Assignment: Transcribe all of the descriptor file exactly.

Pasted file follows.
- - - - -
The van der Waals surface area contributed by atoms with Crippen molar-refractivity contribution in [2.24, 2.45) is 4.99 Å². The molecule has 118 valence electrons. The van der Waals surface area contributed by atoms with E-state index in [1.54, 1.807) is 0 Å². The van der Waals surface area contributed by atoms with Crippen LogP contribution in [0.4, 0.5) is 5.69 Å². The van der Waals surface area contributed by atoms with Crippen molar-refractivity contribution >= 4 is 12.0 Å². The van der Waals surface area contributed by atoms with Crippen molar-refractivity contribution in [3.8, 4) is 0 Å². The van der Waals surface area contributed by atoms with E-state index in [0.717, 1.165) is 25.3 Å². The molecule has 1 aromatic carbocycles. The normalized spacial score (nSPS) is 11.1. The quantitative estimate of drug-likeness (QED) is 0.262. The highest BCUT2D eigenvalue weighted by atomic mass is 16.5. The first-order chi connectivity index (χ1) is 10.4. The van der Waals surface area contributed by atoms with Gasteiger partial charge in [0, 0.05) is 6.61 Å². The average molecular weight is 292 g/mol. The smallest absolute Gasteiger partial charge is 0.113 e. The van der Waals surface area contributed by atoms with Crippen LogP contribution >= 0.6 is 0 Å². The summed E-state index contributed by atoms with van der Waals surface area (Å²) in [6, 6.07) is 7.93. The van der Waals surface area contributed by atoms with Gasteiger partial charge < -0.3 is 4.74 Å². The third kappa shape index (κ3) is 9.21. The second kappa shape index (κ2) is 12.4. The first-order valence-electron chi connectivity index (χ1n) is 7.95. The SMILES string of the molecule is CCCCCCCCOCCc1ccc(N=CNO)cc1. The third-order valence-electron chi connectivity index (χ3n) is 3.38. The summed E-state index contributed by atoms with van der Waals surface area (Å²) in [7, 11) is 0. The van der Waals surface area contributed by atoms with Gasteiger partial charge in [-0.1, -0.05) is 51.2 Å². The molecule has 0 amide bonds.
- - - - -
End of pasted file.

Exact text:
The van der Waals surface area contributed by atoms with Crippen molar-refractivity contribution in [2.24, 2.45) is 4.99 Å². The molecule has 118 valence electrons. The van der Waals surface area contributed by atoms with E-state index in [1.54, 1.807) is 0 Å². The van der Waals surface area contributed by atoms with Crippen LogP contribution in [0.4, 0.5) is 5.69 Å². The van der Waals surface area contributed by atoms with Crippen molar-refractivity contribution >= 4 is 12.0 Å². The van der Waals surface area contributed by atoms with Crippen molar-refractivity contribution in [3.8, 4) is 0 Å². The van der Waals surface area contributed by atoms with E-state index in [0.717, 1.165) is 25.3 Å². The molecule has 1 aromatic carbocycles. The normalized spacial score (nSPS) is 11.1. The quantitative estimate of drug-likeness (QED) is 0.262. The highest BCUT2D eigenvalue weighted by atomic mass is 16.5. The first-order chi connectivity index (χ1) is 10.4. The van der Waals surface area contributed by atoms with Gasteiger partial charge in [0, 0.05) is 6.61 Å². The average molecular weight is 292 g/mol. The smallest absolute Gasteiger partial charge is 0.113 e. The van der Waals surface area contributed by atoms with Crippen LogP contribution >= 0.6 is 0 Å². The summed E-state index contributed by atoms with van der Waals surface area (Å²) in [6, 6.07) is 7.93. The van der Waals surface area contributed by atoms with Gasteiger partial charge < -0.3 is 4.74 Å². The third kappa shape index (κ3) is 9.21. The second kappa shape index (κ2) is 12.4. The first-order valence-electron chi connectivity index (χ1n) is 7.95. The SMILES string of the molecule is CCCCCCCCOCCc1ccc(N=CNO)cc1. The third-order valence-electron chi connectivity index (χ3n) is 3.38. The summed E-state index contributed by atoms with van der Waals surface area (Å²) in [7, 11) is 0. The van der Waals surface area contributed by atoms with Gasteiger partial charge in [-0.1, -0.05) is 51.2 Å². The molecule has 0 amide bonds.